How We Learned to Lie by Meredith Miller

Title: How We Learned to Lie
Author: Meredith Milller
Publisher: HarperCollins
Release Date: July 31, 2018
Genre: Young Adult, Contemporary

A voice-driven and explosive novel about friendship, love, and letting go, from the author of Little Wrecks

Violence in the small, suburban town of Highbone, Long Island, is escalating, and best friends Joan and Daisy are finding themselves in the center of it.

Joan has always been fascinated by the inner workings of living things: dogfish, eels, stingrays. But the more she sees of life outside her microscope, the more she realizes that people aren’t as easy to read as cells on a slide, and no one, not even Daisy, tells the truth.

Daisy’s always wished he had a family more like Joan’s, and that desire has only grown since his dad went to jail. But not even Joan can help Daisy keep his deadbeat older brother from putting everyone close to them in more danger.

When tragedy strikes too close to home, Joan and Daisy need each other more than ever. But no matter how hard they try, their secrets and lies have driven them apart. It’s only a matter of time before their friendship, just like their town, goes up in flames.

Sharp-edged and voice-driven, Meredith Miller’s How We Learned to Lie is a keenly ob-served story about friendship, violence, and life in a town on the brink.

Guest Post
Meredith’s Writing Space

I live in a Victorian house in southwest England. If you’ve never been to the UK, fair warning: this is not as romantic as it sounds! I do love it though. My writing space is the loft, which was converted as a third bedroom by the previous owners. It has windows toward the front and back of the house, where I can see the sunrise and sunset.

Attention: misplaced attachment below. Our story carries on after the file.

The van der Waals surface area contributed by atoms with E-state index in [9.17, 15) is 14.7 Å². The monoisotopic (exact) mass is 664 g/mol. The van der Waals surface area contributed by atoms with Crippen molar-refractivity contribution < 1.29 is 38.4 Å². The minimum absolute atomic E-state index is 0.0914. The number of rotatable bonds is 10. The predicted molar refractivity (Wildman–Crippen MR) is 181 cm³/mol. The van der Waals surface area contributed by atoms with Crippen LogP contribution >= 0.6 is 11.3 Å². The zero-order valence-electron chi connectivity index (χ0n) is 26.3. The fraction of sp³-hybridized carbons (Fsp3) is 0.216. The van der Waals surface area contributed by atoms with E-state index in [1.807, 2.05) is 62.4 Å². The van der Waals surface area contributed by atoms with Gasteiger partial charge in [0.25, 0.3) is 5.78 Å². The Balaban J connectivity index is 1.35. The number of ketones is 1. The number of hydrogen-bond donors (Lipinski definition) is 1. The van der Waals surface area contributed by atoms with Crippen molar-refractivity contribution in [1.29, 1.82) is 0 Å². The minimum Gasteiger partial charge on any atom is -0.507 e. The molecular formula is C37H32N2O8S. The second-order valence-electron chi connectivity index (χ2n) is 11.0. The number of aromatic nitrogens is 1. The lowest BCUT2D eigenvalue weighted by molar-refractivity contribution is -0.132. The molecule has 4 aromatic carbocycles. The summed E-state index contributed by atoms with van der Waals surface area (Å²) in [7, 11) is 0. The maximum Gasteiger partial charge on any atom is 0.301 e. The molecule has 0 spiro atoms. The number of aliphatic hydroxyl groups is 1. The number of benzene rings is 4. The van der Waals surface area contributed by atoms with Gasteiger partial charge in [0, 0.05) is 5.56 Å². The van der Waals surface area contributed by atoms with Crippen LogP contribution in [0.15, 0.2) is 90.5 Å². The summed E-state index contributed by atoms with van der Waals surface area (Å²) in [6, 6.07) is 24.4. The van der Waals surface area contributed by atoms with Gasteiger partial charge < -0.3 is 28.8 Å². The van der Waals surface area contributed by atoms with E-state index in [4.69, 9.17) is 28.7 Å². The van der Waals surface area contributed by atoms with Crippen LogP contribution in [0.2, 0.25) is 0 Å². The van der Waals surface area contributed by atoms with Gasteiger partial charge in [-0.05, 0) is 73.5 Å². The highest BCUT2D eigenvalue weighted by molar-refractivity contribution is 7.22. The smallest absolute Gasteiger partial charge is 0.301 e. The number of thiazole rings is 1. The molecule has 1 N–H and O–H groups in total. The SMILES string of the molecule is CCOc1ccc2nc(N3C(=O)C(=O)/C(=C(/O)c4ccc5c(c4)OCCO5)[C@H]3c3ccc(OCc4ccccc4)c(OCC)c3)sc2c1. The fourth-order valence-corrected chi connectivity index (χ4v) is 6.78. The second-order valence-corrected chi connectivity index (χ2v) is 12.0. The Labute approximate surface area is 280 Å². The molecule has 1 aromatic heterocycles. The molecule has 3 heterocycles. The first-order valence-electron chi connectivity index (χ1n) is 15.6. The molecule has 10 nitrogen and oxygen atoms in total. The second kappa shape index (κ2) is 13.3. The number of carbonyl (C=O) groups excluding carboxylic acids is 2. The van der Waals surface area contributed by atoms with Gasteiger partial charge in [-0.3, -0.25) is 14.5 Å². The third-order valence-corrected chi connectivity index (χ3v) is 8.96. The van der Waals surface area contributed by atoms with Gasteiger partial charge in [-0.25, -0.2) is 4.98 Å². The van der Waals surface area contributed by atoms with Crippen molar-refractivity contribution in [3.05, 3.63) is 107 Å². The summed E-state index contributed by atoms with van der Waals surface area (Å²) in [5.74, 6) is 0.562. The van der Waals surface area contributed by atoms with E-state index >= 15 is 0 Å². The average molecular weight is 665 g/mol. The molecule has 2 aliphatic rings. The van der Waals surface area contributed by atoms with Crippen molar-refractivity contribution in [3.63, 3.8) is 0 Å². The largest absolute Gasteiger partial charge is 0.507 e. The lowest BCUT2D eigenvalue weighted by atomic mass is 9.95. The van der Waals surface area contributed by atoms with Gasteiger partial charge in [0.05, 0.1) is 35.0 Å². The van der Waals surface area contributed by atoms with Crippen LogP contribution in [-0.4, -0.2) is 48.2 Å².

I’m an early morning writer, so in the winters when the sun comes up late, this is what I see while I’m working.

The most important thing about my writing space is that it’s three floors away from the router. Internet access is patchy at best. For extra insurance against wasting time on social media and getting angry about the news when I should be writing, I have this special faulty computer. For some reason it doesn’t connect to my network. Yay! Also, it has an eight-year-old version of Word and because it doesn’t connect it never pesters me about updates. Perfect.

If you look closely at the middle of the screen, you might be able to see the working file folders for How We Learned to Lie and for Fall River, the book I’m currently working on.

Authors need screen breaks, don’t we? So, I made this little window seat.

I sit here and have a cup of tea and let things turn over in my mind for a bit. It’s in the window at the front of the house, so the view from that seat is this.

There is also a little bed, on which I can lie when I’m reading over drafts and things. I bet you can imagine how that winds up.

The rest of the loft is wallpapered with plot diagrams and notes pasted everywhere reminding me what characters want to do and say and where they’re headed. There are ideas I love but I don’t know where they go yet, so I write them on a scrap of paper and post them over the desk. You can see a few of those in the photo above.

When I’m working on a novel I use a few different notebooks to keep ideas and sketches in, and sometimes spread things out on a board. Below is the working board for Whiteness. The post-it notes represent both story and plot, and the visuals invoke the landscape and various things (good and bad) that characters in the novel do and believe.

I am a very concrete, hands on sort of writer and often print out scenes and physically cut them up, so I can move the pieces around to see how they work best.

I’m VERY lucky to have a space like this that I can fill with messy ideas and also relax, spread out and work in. I think the most important thing about a writing space is that it is yours. I once had a friend who had hers in a nook under the stairs. It was tiny but it was HERS, and she did great work in it. No one else in her house was allowed to mess with it. For writers, writing is self care. If you’re a writer, make space for yourself. Be selfish about it and don’t feel guilty.

Meredith Miller is the author of Little Wrecks and How We Learned to Lie. She grew up in a large, unruly family on Long Island, New York, and now lives in the UK. She is a published short story writer and literary critic with a great love for big nineteenth-century novels and for the sea. Her short stories have appeared most recently in Stand, Short Fiction, Prole, Alt Hist, and The View from Here.

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• Prize: 2 hardcover copies of HOW WE LEARNED TO LIE by Meredith Miller
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